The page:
I wish I had more to report, but things are moving pretty slowly at this point. Ryan has been crazy busy at work and we need to get through 10 hours of online adoption training before we can have our last home study visit and our social worker can begin writing things up. We leave for the summer in about 4 weeks, so the clock is ticking.

Good news: after SEVEN separate visits to our doctor’s office, our medical reports (for both our home study and our dossier) are signed, notarized, and ready to pick up. Yay! My passport renewal application has been mailed, Ryan is meeting with HR at work today to get his employment verification letter (for HS and dossier), and we will hopefully get our fingerprinting done for our state criminal clearance (dossier) today or Friday. So even though we’re taking longer to get our home study done that we’d originally hoped, it looks like at this rate our dossier should be about ready to go at the same time.

With all this talk of our dossier, here’s a quick run-down on how the adoption process works in the country we are adopting from:

  • Complete home study
  • Submit I-600A to USCIS (United States Citizenship and Immigration Services, formerly INS). The I-600A is an advanced processing form for an orphan Visa. Once we are ready to bring our child home, this allows the US Embassy in our child’s country to issue a visa quickly rather than the longer process that is normal for non-citizens coming to the US.
  • Receive I-171H from USCIS. This is the form that notifies that our I-600A has been approved. It must be included in our dossier, so it must be received before we submit our dossier.
  • Send our dossier to Nina, our facilitator. She will translate all of the documents and request a submission date at the SDA (the Ukrainian adoption authority).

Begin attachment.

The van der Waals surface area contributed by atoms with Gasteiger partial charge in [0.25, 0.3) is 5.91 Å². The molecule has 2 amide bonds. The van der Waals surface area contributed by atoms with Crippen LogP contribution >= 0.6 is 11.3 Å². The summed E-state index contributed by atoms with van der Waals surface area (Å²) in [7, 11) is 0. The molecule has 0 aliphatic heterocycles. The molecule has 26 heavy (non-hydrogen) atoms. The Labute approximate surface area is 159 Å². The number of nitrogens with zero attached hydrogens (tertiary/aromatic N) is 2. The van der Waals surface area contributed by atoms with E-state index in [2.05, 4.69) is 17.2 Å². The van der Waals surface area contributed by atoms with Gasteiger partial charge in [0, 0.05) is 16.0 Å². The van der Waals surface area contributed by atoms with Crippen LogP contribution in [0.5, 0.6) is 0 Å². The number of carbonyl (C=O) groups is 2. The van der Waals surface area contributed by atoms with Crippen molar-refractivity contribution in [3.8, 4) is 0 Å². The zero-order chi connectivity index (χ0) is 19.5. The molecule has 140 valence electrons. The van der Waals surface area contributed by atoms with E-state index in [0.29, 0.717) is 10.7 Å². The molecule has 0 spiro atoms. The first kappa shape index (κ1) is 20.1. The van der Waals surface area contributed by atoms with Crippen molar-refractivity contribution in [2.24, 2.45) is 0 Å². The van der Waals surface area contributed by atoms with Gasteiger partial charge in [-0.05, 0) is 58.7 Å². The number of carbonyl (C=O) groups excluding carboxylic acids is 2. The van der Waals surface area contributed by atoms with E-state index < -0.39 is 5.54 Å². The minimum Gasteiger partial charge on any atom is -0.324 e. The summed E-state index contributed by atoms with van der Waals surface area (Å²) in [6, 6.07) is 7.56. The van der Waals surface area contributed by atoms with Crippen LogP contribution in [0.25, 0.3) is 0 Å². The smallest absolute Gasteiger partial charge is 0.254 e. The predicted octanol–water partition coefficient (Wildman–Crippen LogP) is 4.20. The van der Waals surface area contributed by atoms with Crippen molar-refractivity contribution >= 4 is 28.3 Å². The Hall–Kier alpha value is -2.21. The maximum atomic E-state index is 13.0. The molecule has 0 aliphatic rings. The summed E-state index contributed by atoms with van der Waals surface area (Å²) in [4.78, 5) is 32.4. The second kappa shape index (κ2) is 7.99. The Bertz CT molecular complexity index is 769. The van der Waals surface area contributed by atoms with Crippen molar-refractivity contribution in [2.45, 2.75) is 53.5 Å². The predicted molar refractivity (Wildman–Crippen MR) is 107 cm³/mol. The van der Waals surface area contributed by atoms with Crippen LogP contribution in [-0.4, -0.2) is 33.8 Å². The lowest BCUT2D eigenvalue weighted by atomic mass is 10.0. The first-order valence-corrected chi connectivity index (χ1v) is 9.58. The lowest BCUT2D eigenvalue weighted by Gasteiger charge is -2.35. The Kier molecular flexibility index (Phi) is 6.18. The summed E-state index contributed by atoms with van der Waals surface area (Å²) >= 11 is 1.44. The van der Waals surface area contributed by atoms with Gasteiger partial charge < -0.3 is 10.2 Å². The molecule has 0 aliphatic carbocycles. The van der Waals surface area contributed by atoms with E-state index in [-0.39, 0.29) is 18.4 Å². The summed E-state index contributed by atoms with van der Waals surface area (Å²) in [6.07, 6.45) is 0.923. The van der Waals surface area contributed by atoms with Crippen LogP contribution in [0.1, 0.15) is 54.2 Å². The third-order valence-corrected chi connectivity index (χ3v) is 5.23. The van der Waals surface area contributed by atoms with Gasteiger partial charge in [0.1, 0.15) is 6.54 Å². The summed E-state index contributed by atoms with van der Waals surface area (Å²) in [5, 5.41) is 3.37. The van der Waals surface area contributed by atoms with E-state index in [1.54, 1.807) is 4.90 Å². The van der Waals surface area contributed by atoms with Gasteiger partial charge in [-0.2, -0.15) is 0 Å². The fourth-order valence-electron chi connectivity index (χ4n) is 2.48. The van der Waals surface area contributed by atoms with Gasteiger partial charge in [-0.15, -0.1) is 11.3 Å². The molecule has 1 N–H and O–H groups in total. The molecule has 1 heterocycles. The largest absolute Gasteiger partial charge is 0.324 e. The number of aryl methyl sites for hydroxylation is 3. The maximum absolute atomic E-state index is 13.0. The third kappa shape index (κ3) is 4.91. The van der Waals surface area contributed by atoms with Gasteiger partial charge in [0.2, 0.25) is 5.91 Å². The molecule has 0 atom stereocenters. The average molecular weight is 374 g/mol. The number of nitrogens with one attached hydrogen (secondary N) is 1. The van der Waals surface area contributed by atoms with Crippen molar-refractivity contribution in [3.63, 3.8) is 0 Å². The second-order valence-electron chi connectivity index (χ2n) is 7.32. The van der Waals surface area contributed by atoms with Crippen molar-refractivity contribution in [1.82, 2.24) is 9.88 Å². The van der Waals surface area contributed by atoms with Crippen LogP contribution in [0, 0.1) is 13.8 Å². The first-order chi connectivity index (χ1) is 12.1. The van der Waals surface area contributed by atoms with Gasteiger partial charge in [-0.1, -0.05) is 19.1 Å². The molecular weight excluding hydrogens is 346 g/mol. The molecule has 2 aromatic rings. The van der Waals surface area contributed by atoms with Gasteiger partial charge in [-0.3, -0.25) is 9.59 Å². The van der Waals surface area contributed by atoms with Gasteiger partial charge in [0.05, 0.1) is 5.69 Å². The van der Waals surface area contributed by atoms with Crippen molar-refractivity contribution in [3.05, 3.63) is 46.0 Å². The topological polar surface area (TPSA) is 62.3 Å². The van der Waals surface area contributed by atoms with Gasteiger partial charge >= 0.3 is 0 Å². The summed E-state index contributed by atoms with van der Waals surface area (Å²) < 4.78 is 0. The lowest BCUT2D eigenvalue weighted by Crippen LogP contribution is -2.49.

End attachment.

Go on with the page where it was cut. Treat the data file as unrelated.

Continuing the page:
• Dossier will be submitted. I believe the government has 10 business days to check it over, approve us to adopt, and then issue us an invitation to travel.
  • We will travel to Eastern Europe for our  appointment. If we have pre-identified a child/children (not normally allowed in the country we are adopting from, but encouraged with special needs children), we will request approval to visit that child with the intent to adopt. If we haven’t pre-identified, we will be shown the files of several children who fit our criteria. We will then select the child we wish to visit and travel to their orphanage. The country we are adopting from is about the size of the state of Texas, so this may be a long trip (generally an overnight train).
  • We will meet the child/children and give our final decision of whether we’d like to proceed with the adoption or not. We will then be assigned a court date, usually within 2 weeks or so. It is likely that Ryan will have to return home to go to work and I will stay for the court date by myself, and adopt myself as a married individual. This entire trip could take anywhere from 10 days to 3.5 weeks.
  • We go to court and the adoption is approved (hopefully!) After this, there is a 10 day waiting period before we area allowed to take the child from the orphanage. I will return to the US during this time to be with my children at home.
  • I will return to EE (most likely without Ryan) to pick up the child/children, get passports, medical exams, visas, etc. This trip will likely last about a week.
  • Home!

God willing, we’ll be done with all of this by Christmas.

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